I can simply say that you're not actually seeing it from my even higher vantage point. Maybe I'm thinking about the future of the entire world while you're just thinking about the future of a class of students. Please don't insult me. I assure you, while I have tons of personal bias in this area, I am not 100% convinced that what I'm proposing is the best. And please, try to make it clear what you want. Sometimes I'm surprisingly open minded!
Milton Friedmans argument in a nut shell. If we just give a ton of resources to the top, they will create all sorts of wonderful things and it is just going to trickle down to the bottom as these wonderful things will raise the standard of living for those way down there anyway.
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Re: Gifted Education

Postby Yakk » Tue Dec 13, 2011 5:18 am UTC

ZCorp, your stated goals are frankly next to impossible to measure with any accuracy or precision. "Most success for most people" leaves enough degrees of freedom that you can take nearly any pair of realistic situations, and change which one is "better" by that criteria.

Yet you have a ridiculous level of certainty that your method is right.

I am calling Bullshit. You are either ignorant or dishonest.

Assertions to disagree with:

1) Having faster moving classes for people capable of handling faster moving classes does not require extra resources on a per student basis.

If so, you can have "Gifted track" programs that do not "take" resources from other students.

You repeatedly assume that any such "faster" or "gifted track" course must use more resources. I find that claim ridiculous. Can you back it?

2) Learning material faster, with more rigor, and covering more material does benefit students.

There are problems in this world that actually require a fuckton of education to be able to solve. Getting to the point where you can solve them isn't easy, and it takes a really long time. Being able to do so in less time is very useful, as people grow old and die. Being able to solve certain problems in society faster is of immense benefit to society in general.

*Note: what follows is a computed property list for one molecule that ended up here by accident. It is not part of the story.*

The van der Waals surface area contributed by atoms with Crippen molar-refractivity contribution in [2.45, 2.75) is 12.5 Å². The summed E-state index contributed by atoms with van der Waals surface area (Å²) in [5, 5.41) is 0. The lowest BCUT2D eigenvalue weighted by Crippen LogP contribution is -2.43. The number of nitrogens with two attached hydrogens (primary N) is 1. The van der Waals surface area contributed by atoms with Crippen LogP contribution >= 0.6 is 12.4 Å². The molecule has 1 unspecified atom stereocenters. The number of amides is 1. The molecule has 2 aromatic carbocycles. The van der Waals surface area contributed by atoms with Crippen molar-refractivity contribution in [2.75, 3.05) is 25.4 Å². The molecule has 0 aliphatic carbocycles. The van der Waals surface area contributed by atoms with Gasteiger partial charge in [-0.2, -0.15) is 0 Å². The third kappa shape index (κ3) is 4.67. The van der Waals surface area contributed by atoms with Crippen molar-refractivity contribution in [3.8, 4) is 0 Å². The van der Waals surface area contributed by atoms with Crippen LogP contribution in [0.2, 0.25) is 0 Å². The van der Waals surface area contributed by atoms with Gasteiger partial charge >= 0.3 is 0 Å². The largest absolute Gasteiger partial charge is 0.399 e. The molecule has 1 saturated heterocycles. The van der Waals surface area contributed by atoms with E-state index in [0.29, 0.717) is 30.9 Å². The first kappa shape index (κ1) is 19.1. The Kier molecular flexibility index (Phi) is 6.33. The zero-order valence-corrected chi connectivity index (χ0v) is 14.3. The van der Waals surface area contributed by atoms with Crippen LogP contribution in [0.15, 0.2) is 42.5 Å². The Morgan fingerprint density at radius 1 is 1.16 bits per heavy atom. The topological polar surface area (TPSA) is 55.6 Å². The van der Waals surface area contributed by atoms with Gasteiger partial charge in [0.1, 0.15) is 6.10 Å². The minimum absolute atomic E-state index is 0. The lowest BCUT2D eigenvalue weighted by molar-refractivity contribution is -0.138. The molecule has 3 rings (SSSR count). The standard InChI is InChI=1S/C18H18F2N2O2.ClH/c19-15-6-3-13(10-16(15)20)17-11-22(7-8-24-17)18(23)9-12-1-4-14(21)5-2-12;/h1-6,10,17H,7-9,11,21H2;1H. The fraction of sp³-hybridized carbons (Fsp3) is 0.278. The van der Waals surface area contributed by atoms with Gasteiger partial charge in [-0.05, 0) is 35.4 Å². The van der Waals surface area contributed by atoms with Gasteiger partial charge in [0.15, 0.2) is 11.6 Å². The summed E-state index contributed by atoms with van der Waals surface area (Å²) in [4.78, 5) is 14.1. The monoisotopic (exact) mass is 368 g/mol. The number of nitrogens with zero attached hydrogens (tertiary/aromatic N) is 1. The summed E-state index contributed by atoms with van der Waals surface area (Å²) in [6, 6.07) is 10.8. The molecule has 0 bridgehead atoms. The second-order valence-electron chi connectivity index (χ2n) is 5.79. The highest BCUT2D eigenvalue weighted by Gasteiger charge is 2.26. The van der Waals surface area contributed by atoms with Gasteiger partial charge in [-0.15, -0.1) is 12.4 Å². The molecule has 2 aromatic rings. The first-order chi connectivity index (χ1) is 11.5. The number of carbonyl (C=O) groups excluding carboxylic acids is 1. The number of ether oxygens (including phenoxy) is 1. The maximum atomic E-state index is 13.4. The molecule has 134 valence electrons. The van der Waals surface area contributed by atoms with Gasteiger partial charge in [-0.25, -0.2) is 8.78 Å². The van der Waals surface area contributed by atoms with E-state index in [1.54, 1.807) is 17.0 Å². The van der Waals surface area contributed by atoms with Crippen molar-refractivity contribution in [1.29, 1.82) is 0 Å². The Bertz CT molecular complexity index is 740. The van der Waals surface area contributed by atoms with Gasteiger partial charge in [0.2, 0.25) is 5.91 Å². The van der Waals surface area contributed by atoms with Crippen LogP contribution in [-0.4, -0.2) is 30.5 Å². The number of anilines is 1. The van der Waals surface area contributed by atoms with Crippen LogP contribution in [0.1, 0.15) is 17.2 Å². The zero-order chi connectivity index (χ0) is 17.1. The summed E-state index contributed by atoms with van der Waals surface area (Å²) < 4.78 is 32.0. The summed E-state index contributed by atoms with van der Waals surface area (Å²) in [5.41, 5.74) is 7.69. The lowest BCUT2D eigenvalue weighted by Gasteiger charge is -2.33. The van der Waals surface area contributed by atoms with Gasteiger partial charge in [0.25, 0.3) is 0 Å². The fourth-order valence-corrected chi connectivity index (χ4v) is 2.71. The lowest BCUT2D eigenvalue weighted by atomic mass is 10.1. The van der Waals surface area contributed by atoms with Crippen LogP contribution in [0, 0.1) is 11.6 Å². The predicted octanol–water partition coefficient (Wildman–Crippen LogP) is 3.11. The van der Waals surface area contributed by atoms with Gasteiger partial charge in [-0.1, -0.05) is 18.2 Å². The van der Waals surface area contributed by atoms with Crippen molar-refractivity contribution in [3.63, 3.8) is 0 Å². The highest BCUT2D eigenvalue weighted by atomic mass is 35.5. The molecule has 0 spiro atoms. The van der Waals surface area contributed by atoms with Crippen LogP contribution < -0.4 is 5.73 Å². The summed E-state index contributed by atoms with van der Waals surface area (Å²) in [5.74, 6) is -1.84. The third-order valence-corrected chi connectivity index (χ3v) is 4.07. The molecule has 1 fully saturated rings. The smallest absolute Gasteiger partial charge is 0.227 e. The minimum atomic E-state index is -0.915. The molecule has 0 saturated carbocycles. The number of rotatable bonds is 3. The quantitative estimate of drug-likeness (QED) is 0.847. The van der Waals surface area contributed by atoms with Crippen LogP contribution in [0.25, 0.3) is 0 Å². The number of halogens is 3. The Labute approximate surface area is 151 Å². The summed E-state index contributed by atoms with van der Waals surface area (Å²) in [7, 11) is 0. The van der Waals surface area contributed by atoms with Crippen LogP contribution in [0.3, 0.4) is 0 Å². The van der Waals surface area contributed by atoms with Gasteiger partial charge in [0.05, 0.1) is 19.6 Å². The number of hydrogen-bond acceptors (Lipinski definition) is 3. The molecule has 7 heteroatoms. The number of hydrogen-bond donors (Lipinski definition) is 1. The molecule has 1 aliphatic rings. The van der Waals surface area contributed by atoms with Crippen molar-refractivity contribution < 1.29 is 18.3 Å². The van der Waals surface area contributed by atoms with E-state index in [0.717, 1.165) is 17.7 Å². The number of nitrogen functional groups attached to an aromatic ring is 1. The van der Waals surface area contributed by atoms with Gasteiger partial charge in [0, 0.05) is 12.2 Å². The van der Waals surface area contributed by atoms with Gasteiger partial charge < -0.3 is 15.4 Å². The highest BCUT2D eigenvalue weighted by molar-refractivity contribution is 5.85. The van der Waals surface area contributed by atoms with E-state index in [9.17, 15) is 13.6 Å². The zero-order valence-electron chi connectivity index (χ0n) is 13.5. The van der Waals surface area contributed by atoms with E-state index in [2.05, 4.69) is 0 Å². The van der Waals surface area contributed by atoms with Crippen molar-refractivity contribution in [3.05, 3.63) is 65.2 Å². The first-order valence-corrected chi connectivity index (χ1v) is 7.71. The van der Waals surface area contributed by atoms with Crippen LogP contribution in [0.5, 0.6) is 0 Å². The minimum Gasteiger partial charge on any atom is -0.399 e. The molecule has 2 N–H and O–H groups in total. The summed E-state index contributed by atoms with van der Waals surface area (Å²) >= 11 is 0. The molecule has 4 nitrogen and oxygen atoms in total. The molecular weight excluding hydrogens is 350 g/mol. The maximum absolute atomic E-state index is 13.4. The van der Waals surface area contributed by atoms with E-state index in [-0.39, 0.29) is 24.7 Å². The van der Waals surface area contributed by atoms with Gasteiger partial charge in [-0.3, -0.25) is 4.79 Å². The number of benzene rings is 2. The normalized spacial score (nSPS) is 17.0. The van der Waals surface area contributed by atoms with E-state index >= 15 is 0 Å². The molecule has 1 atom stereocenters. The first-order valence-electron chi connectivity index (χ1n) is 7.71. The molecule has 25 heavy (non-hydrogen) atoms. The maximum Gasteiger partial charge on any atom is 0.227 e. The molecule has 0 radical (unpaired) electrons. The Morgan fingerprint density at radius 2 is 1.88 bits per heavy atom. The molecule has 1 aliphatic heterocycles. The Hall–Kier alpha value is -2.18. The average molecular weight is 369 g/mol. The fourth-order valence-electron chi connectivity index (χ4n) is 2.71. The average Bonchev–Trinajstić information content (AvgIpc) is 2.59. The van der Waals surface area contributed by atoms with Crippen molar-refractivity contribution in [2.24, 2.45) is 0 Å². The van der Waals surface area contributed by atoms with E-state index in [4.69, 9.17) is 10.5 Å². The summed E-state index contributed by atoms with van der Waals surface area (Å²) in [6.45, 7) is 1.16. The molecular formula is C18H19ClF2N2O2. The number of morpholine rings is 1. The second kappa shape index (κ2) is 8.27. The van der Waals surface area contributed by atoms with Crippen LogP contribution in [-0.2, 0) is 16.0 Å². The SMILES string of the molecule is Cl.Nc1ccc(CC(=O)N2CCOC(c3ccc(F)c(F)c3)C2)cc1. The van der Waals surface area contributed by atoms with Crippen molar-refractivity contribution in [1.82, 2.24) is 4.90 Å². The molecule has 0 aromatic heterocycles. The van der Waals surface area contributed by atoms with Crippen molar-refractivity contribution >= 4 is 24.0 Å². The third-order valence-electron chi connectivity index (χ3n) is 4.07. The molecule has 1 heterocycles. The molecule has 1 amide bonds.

In a world where the only problem is "how do we cut up the pie that magically exists", holding back people who are running faster is of benefit. The claim that "fast track" courses is of no benefit seems very ridiculous, because people can actually learn things of use to themselves and others in an academic environment, and in my personal experience I've seen the vast differences between the rates faster and slower courses cover material.

You continually dispute this, dismissing any benefit that a student could possibly gain from a faster course. I find your position to be ridiculously wrong.

Spoiler:
I mean, suppose you have a society where almost all of the economic resources are in the form of oil that you need only minimal competence to extract from the ground. The per-capita income implied by these resources is so large that the productive abilities of the citizenry is relatively secondary: what matters is how you slice up the pie. In such a society, achievement would be very close to zero-sum. Hmm.

So I could see a situation where academic learning is nothing more than a status symbol, and as such non-egalitarian sharing out of same is a social problem that might be best solved by cutting the heads off tall flowers.

So I can imagine a situation whereby "fast track" courses wouldn't be of significant benefit -- what matters in such a society is your relative position, and the fast track courses wouldn't actually change your relative position. So I guess there is that.


3)[b] There is no choice between "make everyone able to do the hardest material" or "teach a few elite students the hardest material". We do not know how to teach students to be "Gifted", or able to handle stuff as fast as some students can absorb it. The choice is actually to ignore the faster learning speed of those students and teach them material at some "average" pace, or teach them faster.

[b]4)
"keeping knowledge away for[sic] those stupid average people" -- I mean, really? Is that the best you can do?

Really?
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Re: Gifted Education

Postby Vangor » Wed Dec 14, 2011 3:39 am UTC

Zcorp wrote:They are not however entitled to more scarce resources than other students.